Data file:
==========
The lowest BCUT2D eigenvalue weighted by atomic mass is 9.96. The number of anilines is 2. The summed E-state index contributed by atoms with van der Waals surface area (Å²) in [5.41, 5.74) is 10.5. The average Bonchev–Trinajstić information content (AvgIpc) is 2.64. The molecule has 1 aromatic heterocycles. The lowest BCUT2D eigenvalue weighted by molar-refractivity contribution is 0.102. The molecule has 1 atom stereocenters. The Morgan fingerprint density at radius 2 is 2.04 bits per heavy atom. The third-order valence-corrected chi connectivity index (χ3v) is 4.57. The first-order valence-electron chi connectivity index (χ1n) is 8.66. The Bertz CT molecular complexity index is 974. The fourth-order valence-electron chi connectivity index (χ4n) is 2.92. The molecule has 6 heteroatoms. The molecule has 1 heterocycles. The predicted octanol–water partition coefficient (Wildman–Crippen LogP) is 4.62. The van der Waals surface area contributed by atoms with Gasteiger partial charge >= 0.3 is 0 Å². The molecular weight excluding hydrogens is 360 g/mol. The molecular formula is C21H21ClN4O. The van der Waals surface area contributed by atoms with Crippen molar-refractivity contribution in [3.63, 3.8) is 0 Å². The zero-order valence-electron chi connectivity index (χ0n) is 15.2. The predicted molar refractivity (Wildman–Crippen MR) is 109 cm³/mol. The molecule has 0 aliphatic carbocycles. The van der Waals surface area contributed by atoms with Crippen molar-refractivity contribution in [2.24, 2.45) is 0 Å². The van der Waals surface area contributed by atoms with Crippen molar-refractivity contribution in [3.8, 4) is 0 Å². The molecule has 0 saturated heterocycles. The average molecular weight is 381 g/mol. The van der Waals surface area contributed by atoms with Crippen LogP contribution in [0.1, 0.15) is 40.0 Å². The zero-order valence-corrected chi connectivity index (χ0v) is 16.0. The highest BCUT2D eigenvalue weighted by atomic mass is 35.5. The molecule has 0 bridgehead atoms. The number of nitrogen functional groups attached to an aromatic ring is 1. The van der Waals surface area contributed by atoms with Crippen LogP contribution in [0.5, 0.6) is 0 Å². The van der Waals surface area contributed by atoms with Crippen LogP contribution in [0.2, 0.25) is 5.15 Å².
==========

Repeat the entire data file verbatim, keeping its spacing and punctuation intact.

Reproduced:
The lowest BCUT2D eigenvalue weighted by atomic mass is 9.96. The number of anilines is 2. The summed E-state index contributed by atoms with van der Waals surface area (Å²) in [5.41, 5.74) is 10.5. The average Bonchev–Trinajstić information content (AvgIpc) is 2.64. The molecule has 1 aromatic heterocycles. The lowest BCUT2D eigenvalue weighted by molar-refractivity contribution is 0.102. The molecule has 1 atom stereocenters. The Morgan fingerprint density at radius 2 is 2.04 bits per heavy atom. The third-order valence-corrected chi connectivity index (χ3v) is 4.57. The first-order valence-electron chi connectivity index (χ1n) is 8.66. The Bertz CT molecular complexity index is 974. The fourth-order valence-electron chi connectivity index (χ4n) is 2.92. The molecule has 6 heteroatoms. The molecule has 1 heterocycles. The predicted octanol–water partition coefficient (Wildman–Crippen LogP) is 4.62. The van der Waals surface area contributed by atoms with Gasteiger partial charge >= 0.3 is 0 Å². The molecular weight excluding hydrogens is 360 g/mol. The molecular formula is C21H21ClN4O. The van der Waals surface area contributed by atoms with Crippen molar-refractivity contribution in [3.63, 3.8) is 0 Å². The zero-order valence-electron chi connectivity index (χ0n) is 15.2. The predicted molar refractivity (Wildman–Crippen MR) is 109 cm³/mol. The molecule has 0 aliphatic carbocycles. The van der Waals surface area contributed by atoms with Crippen molar-refractivity contribution in [2.24, 2.45) is 0 Å². The van der Waals surface area contributed by atoms with Crippen molar-refractivity contribution in [3.8, 4) is 0 Å². The molecule has 0 saturated heterocycles. The average molecular weight is 381 g/mol. The van der Waals surface area contributed by atoms with Crippen LogP contribution in [0.1, 0.15) is 40.0 Å². The zero-order valence-corrected chi connectivity index (χ0v) is 16.0. The highest BCUT2D eigenvalue weighted by atomic mass is 35.5. The molecule has 0 bridgehead atoms. The number of nitrogen functional groups attached to an aromatic ring is 1. The van der Waals surface area contributed by atoms with Crippen LogP contribution in [0.5, 0.6) is 0 Å². The van der Waals surface area contributed by atoms with Crippen LogP contribution in [0.2, 0.25) is 5.15 Å².